Visitors to the Hawkins Preserve readily note that there are several distinct associations involving plants, soil, geology, topography, and wildlife. These associations are also referred to as vegetation communities, plant communities, habitat, phytosociology, or biotypes. Within the preserve seven vegetation communities have been classified, as described below. Collectively they make up a 120 acre natural museum with well over 200 species of plants and wildlife as well as variations in soils, geology and topography. Even though the Hawkins Preserve area has been inhabited or used by humans since prehistoric times, its current protected status gives visitors an excellent opportunity to observe or study the recovery process.
Piñon-Juniper (PJ) Woodland or Pygmy Forest
This prominent community is characterized by the presence of both piñon and juniper trees. In recent years, nearly half of the piñons have been killed due to drought and a bark beetle infestation. The understory consists of sagebrush, prickly pear cactus, grasses (blue grama, sand dropseed, and Indian rice grass), Gambel’s oak, Mormon tea, yucca and serviceberry. Soils are made up of wind-deposited sands mixed with abundant organic material. This is overlain with a cryptobiotic crust. This woodland serves as a major habitat for a variety of wildlife including mule deer, squirrels, grey fox, and ground squirrels. This is also the main nesting and feeding area for many bird species.
Interspersed with the PJ woodland are the pocket communities dominated by big sagebrush. Since many ecologists believe that this community was originally derived from native grasslands, it is commonly referred to as a sagebrush steppe. The soils in the sage steppe are deep and sandy with very little understory except broom snakeweed and cheatgrass. Some native grasses (galletagrass, sand dropseed, Indian ricegrass, and blue grama) are coming back. There are indications that this community will eventually transition to piñon-juniper as seedlings of these trees become established. The sage steppe is part of the habitat for black-tailed jack rabbits, grey fox, cottontail rabbits, kangaroo rats, deer mice and mule deer.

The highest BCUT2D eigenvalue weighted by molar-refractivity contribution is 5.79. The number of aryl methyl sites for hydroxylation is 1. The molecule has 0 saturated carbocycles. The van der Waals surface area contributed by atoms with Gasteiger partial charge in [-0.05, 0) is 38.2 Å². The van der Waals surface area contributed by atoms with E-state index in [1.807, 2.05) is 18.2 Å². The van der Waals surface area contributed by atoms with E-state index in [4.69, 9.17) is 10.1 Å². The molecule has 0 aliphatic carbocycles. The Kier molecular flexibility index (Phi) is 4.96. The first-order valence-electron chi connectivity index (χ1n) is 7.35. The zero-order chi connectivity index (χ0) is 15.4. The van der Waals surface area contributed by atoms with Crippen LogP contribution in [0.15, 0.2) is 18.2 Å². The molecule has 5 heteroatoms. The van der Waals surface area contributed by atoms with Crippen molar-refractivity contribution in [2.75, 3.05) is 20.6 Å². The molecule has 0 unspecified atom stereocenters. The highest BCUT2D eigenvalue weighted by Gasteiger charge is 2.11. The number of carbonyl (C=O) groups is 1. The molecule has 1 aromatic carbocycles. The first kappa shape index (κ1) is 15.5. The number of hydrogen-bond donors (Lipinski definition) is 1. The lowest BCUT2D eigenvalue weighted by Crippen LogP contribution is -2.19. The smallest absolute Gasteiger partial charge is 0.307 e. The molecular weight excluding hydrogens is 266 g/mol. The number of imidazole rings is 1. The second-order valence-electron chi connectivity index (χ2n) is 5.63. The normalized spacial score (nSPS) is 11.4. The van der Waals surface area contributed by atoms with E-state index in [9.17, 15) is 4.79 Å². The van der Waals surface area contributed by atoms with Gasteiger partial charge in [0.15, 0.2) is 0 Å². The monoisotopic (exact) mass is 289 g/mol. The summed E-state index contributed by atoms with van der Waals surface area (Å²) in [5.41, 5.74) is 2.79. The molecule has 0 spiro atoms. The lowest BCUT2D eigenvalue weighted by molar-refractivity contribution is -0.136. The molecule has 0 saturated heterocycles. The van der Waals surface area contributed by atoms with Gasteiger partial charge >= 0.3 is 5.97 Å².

One of the largest communities in the preserve is easily identified by the exposed Dakota Sandstone formation with its characteristic cracks, potholes, and “slickrock” which gives this community its name. Vegetation in this community is limited to the potholes and cracks where detritus, seeds, and sands are deposited by the winds. Some of the more common plants that find a home here are sideoats grama, sand dropseed, prickly pear, hedgehog cactus, and little bluestem. The more stable sites often develop into miniature rock gardens and can support yuccas, piñons, junipers, bitterbrush and goldenaster. The deeper potholes also provide habitat for aquatic wildlife. After a summer rain, look for water beetles, fairy shrimp, mosquito larva, earth worms, and water skimmers.
Paralleling the southern edge of the preserve is a large fracture in the Dakota Sandstone, causing a broken rock formation and 40 ft-high cliffs. Structures within this community include the exposed rim, spillways, large boulders, shaded soil deposits, exposed shale and coal deposits, deep cracks, alcoves, and caves. Some very unique vegetation occurs here including poison ivy, chokecherry, skunkbush, hackberry, singleleaf ash, cottonwood, gooseberry and Gambel’s oak. This is also the habitat for several species of lizards, chipmunks, bats, and swallows. Foxes, skunks, and coyotes find this an ideal area for dens.
The alluvial bottomland is a former flood plain that lies below the rimrock. It is incised by McElmo Creek and its tributaries. The soils in this alluvial bottomland are deep clays and are highly alkaline. Prior to 1910 this area was considered prime crop land and produced both wheat and alfalfa. Periodic flooding of McElmo Creek has cut deep arroyos, lowered the water table and left a highly unstable, disturbed soil surface. The vegetation reflects these conditions where drought and saline-resistant perennials coexist with many weedy annuals. Characteristic species include greasewood, four-wing saltbush, thistles, seepweed, pepperweed, horehound, tumble mustard, Russian thistle, and salt grass. This area is quite fragile so visitation is highly restricted.
Riparian Corridor and Intermittent Streams (Wetlands)
Although this community consists primarily of McElmo Creek and the current narrow floodplain, the description also applies to intermittent streams, seeps and wetlands found above the rim. There are many birds and mammals that utilize this corridor as part of their habitat. This is also the community that is most severely affected by the invasive saltcedar, also known as tamarisk. Other identifying plants include coyote willow, cottonwood, cat-tail, sedges, rushes, poison ivy, rabbitbrush, salt grass, and common reed.
Post-disturbance and Dunes
This is a catch-all community designation for those areas within the preserve that have a recent history of intense disturbance. Disturbance is caused by excavation of archaeological sites, burning vegetation, dunes, former ranching facilities and activity related to the trails. These sites are often devoid of native plant species and are highly susceptible to erosion. Some of the species that do occur include wolfberry, greasewood, four-wing saltbush, stork’s bill, cheatgrass, purslane, and snakeweed.